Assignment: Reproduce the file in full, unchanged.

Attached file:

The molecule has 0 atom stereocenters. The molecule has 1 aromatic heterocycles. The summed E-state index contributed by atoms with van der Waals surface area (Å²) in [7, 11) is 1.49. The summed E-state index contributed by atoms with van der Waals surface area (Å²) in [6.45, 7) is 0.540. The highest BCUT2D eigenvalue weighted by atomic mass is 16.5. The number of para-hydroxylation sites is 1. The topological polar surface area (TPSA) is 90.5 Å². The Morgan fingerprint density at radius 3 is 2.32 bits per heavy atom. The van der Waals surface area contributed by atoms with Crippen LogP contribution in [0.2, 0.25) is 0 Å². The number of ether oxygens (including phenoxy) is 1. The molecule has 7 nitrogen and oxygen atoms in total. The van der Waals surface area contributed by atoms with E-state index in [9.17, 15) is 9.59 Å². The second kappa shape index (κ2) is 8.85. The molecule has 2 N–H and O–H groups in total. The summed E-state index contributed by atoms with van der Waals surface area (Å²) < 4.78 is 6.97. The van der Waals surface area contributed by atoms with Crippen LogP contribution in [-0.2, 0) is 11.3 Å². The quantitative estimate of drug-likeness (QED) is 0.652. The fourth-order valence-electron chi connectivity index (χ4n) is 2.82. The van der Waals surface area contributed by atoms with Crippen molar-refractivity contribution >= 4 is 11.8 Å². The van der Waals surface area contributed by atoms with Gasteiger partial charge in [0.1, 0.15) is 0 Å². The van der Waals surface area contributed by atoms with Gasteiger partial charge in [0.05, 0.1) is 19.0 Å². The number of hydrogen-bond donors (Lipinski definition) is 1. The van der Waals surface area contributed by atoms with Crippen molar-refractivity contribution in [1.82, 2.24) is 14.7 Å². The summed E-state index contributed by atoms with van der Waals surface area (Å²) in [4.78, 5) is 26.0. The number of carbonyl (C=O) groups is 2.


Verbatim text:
The molecule has 0 atom stereocenters. The molecule has 1 aromatic heterocycles. The summed E-state index contributed by atoms with van der Waals surface area (Å²) in [7, 11) is 1.49. The summed E-state index contributed by atoms with van der Waals surface area (Å²) in [6.45, 7) is 0.540. The highest BCUT2D eigenvalue weighted by atomic mass is 16.5. The number of para-hydroxylation sites is 1. The topological polar surface area (TPSA) is 90.5 Å². The Morgan fingerprint density at radius 3 is 2.32 bits per heavy atom. The van der Waals surface area contributed by atoms with Crippen LogP contribution in [0.2, 0.25) is 0 Å². The number of ether oxygens (including phenoxy) is 1. The molecule has 7 nitrogen and oxygen atoms in total. The van der Waals surface area contributed by atoms with E-state index in [9.17, 15) is 9.59 Å². The second kappa shape index (κ2) is 8.85. The molecule has 2 N–H and O–H groups in total. The summed E-state index contributed by atoms with van der Waals surface area (Å²) < 4.78 is 6.97. The van der Waals surface area contributed by atoms with Crippen LogP contribution in [-0.2, 0) is 11.3 Å². The quantitative estimate of drug-likeness (QED) is 0.652. The fourth-order valence-electron chi connectivity index (χ4n) is 2.82. The van der Waals surface area contributed by atoms with Crippen molar-refractivity contribution >= 4 is 11.8 Å². The van der Waals surface area contributed by atoms with Gasteiger partial charge in [0.1, 0.15) is 0 Å². The van der Waals surface area contributed by atoms with Gasteiger partial charge in [0.05, 0.1) is 19.0 Å². The number of hydrogen-bond donors (Lipinski definition) is 1. The van der Waals surface area contributed by atoms with Crippen molar-refractivity contribution in [1.82, 2.24) is 14.7 Å². The summed E-state index contributed by atoms with van der Waals surface area (Å²) in [4.78, 5) is 26.0. The number of carbonyl (C=O) groups is 2.